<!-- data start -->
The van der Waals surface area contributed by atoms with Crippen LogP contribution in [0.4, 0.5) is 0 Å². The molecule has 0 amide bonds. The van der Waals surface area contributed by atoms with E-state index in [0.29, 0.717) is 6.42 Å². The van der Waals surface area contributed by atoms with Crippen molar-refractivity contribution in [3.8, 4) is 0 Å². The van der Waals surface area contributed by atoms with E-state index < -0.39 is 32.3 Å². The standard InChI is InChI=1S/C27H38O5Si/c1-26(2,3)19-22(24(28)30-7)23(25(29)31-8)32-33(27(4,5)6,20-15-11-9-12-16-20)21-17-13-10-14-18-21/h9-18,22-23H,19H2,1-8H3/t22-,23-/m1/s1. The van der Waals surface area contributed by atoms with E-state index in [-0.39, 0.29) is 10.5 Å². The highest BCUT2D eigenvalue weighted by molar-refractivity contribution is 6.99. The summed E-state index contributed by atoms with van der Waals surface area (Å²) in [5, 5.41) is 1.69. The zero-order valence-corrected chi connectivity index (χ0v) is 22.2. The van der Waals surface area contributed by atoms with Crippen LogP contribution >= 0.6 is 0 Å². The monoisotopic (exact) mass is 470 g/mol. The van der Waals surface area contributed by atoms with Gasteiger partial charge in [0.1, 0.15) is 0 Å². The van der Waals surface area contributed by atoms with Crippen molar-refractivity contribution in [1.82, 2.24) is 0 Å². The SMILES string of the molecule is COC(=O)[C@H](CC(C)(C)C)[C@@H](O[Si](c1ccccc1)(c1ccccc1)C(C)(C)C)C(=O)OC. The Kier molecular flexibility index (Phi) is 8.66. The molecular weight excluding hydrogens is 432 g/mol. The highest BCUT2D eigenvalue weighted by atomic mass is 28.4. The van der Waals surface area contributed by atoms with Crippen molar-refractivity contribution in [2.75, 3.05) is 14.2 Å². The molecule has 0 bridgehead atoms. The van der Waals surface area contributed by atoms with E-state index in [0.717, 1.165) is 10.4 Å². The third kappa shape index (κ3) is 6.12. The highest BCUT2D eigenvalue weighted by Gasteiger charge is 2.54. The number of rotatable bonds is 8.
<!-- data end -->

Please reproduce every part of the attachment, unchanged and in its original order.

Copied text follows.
The van der Waals surface area contributed by atoms with Crippen LogP contribution in [0.4, 0.5) is 0 Å². The molecule has 0 amide bonds. The van der Waals surface area contributed by atoms with E-state index in [0.29, 0.717) is 6.42 Å². The van der Waals surface area contributed by atoms with Crippen molar-refractivity contribution in [3.8, 4) is 0 Å². The van der Waals surface area contributed by atoms with E-state index < -0.39 is 32.3 Å². The standard InChI is InChI=1S/C27H38O5Si/c1-26(2,3)19-22(24(28)30-7)23(25(29)31-8)32-33(27(4,5)6,20-15-11-9-12-16-20)21-17-13-10-14-18-21/h9-18,22-23H,19H2,1-8H3/t22-,23-/m1/s1. The van der Waals surface area contributed by atoms with E-state index in [-0.39, 0.29) is 10.5 Å². The highest BCUT2D eigenvalue weighted by molar-refractivity contribution is 6.99. The summed E-state index contributed by atoms with van der Waals surface area (Å²) in [5, 5.41) is 1.69. The zero-order valence-corrected chi connectivity index (χ0v) is 22.2. The van der Waals surface area contributed by atoms with Crippen LogP contribution >= 0.6 is 0 Å². The monoisotopic (exact) mass is 470 g/mol. The van der Waals surface area contributed by atoms with Gasteiger partial charge in [0.1, 0.15) is 0 Å². The van der Waals surface area contributed by atoms with Crippen molar-refractivity contribution in [1.82, 2.24) is 0 Å². The SMILES string of the molecule is COC(=O)[C@H](CC(C)(C)C)[C@@H](O[Si](c1ccccc1)(c1ccccc1)C(C)(C)C)C(=O)OC. The Kier molecular flexibility index (Phi) is 8.66. The molecular weight excluding hydrogens is 432 g/mol. The highest BCUT2D eigenvalue weighted by atomic mass is 28.4. The van der Waals surface area contributed by atoms with Crippen molar-refractivity contribution in [2.75, 3.05) is 14.2 Å². The molecule has 0 bridgehead atoms. The van der Waals surface area contributed by atoms with E-state index in [0.717, 1.165) is 10.4 Å². The third kappa shape index (κ3) is 6.12. The highest BCUT2D eigenvalue weighted by Gasteiger charge is 2.54. The number of rotatable bonds is 8.